Kleenex, toilet paper, and the shopping cart
A few days ago I stopped in at Walmart for a box of glazed donuts and a fall jacket.
After fiddling with three carts stuck together with an errant strap tangled up in the mesh I moved to the next rack of baskets and chose one that came apart from the others. Backing out, my new one rolled smoothly, but I immediately noticed a whole Kleenex stuck to a front wheel.
At once I lifted both legs and shook my feet to see if anything was stuck to me.
Paper free. Lucky me. But now I had a cart with a perfectly engineered hunk of Kleenex performing a perfect, flopping rotation every few inches.
Not brave enough to reach down and pull the foot-long flopping nuisance from the wheel and with legs too short to reach the edge of the front wheel to pin down a piece of the tissue to unstick it, somewhat embarrassed I pressed on toward the donut shelves.
At the pie section, before the donuts, I had a sudden flashback. A memory from almost 70 years ago when my family had recently moved to a small Vermont town where my mother introduced herself to our new neighbors as Madeline MacKenzie. Unfortunately, she was misunderstood as calling herself Madame MacKenzie. People talked. Word got around that we were a strange family, possibly royalty but most likely just a family putting on airs.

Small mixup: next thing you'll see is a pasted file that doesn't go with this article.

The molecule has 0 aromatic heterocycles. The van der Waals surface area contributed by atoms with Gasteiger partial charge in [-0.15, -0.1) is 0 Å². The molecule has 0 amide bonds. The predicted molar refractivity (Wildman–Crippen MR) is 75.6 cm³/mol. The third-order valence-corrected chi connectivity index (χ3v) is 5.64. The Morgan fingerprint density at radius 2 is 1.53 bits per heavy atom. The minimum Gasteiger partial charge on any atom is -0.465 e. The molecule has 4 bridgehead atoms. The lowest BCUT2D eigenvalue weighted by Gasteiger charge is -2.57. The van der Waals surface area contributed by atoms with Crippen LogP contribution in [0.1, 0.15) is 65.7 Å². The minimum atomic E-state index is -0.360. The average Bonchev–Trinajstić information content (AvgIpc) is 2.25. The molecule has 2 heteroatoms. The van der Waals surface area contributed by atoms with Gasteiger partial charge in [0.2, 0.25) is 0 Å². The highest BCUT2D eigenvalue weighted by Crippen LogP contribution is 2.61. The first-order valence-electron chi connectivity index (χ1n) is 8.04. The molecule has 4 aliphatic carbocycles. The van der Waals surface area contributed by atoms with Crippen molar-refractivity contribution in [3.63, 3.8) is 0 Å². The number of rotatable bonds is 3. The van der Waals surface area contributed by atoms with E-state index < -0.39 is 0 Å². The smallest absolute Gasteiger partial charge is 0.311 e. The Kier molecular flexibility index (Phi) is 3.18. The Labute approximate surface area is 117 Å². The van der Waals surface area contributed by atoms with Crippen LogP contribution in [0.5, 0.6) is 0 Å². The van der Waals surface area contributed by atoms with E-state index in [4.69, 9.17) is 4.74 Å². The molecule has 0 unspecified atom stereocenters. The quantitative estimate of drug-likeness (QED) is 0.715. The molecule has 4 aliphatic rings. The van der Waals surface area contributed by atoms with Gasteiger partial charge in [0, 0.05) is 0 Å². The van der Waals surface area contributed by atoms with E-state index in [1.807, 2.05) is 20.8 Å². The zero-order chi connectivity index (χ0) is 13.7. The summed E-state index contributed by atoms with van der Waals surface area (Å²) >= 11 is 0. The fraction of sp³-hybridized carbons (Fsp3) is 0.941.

During that time my mother had a few neighbors visit. Suddenly, as they all exchanged pleasantries in the living room, my three-year-old brother, stark naked, rampaged through the room with a six foot long strip of toilet paper firmly wedged in his butt and flapping behind like the tail of a unicorn being chased by wolves, shouting and giggling that he was a horse. It was only a small sliver of memory, but it made me chuckle as I approached the glazed beauties that would be my snack on the drive home.
On the way to find a jacket I became more and more aware of my wheel bound Kleenex slapping happily against the polished floor. I wondered if anybody else was noticing.
Thinking a picture would be nice I reached for my camera, but then thought it over. No, I thought, this will require a video.
I started planning. Maybe a fellow shopper would push the cart toward me as I squatted in the aisle recording the whole sordid event.
Then I heard an imaginary voice boom over the public address speaker, “Manager, come to aisle 6!”
Picturing the ridiculous situation, I chose common sense and pushed my way through the men’s clothing section and checked out with my box of glazed donuts.
Dropping off my crippled cart at the front door, marveling at the tenacity of that Kleenex, picturing my little brother prancing through a living room full of ladies with his toilet paper tail, I thought to myself, “How wonderful to get to the city once in a while and enjoy a shopping trip to Walmart.”